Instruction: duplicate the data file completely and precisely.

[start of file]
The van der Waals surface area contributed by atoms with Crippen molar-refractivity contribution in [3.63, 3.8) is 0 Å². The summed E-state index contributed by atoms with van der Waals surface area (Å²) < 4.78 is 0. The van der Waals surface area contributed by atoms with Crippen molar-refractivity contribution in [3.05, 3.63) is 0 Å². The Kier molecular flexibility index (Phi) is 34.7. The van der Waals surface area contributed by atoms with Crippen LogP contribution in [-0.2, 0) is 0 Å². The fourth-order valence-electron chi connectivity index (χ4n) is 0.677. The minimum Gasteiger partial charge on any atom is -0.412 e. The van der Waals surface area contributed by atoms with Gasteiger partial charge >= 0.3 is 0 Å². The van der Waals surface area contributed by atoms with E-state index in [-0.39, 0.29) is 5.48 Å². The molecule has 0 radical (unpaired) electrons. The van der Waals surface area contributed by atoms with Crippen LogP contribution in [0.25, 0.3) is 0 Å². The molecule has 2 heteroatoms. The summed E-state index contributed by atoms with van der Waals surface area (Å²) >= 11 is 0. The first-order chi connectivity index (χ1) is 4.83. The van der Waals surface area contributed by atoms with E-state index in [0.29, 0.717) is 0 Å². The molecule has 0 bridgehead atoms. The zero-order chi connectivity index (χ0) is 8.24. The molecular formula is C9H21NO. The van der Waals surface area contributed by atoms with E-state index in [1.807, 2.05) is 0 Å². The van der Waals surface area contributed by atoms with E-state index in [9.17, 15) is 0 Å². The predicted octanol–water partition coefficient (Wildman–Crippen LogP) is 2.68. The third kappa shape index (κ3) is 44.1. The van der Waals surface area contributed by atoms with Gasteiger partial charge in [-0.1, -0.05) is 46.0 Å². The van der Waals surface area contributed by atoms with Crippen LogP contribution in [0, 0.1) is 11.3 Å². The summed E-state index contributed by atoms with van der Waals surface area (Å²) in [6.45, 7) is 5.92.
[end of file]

The van der Waals surface area contributed by atoms with Crippen molar-refractivity contribution in [3.63, 3.8) is 0 Å². The summed E-state index contributed by atoms with van der Waals surface area (Å²) < 4.78 is 0. The van der Waals surface area contributed by atoms with Crippen molar-refractivity contribution in [3.05, 3.63) is 0 Å². The Kier molecular flexibility index (Phi) is 34.7. The van der Waals surface area contributed by atoms with Crippen LogP contribution in [-0.2, 0) is 0 Å². The fourth-order valence-electron chi connectivity index (χ4n) is 0.677. The minimum Gasteiger partial charge on any atom is -0.412 e. The van der Waals surface area contributed by atoms with Gasteiger partial charge >= 0.3 is 0 Å². The van der Waals surface area contributed by atoms with E-state index in [-0.39, 0.29) is 5.48 Å². The molecule has 0 radical (unpaired) electrons. The van der Waals surface area contributed by atoms with Crippen LogP contribution in [0.25, 0.3) is 0 Å². The molecule has 2 heteroatoms. The summed E-state index contributed by atoms with van der Waals surface area (Å²) >= 11 is 0. The first-order chi connectivity index (χ1) is 4.83. The van der Waals surface area contributed by atoms with E-state index in [0.29, 0.717) is 0 Å². The molecule has 0 bridgehead atoms. The zero-order chi connectivity index (χ0) is 8.24. The molecular formula is C9H21NO. The van der Waals surface area contributed by atoms with E-state index in [1.807, 2.05) is 0 Å². The van der Waals surface area contributed by atoms with E-state index in [9.17, 15) is 0 Å². The predicted octanol–water partition coefficient (Wildman–Crippen LogP) is 2.68. The third kappa shape index (κ3) is 44.1. The van der Waals surface area contributed by atoms with Gasteiger partial charge in [-0.1, -0.05) is 46.0 Å². The van der Waals surface area contributed by atoms with Crippen LogP contribution in [0, 0.1) is 11.3 Å². The summed E-state index contributed by atoms with van der Waals surface area (Å²) in [6.45, 7) is 5.92.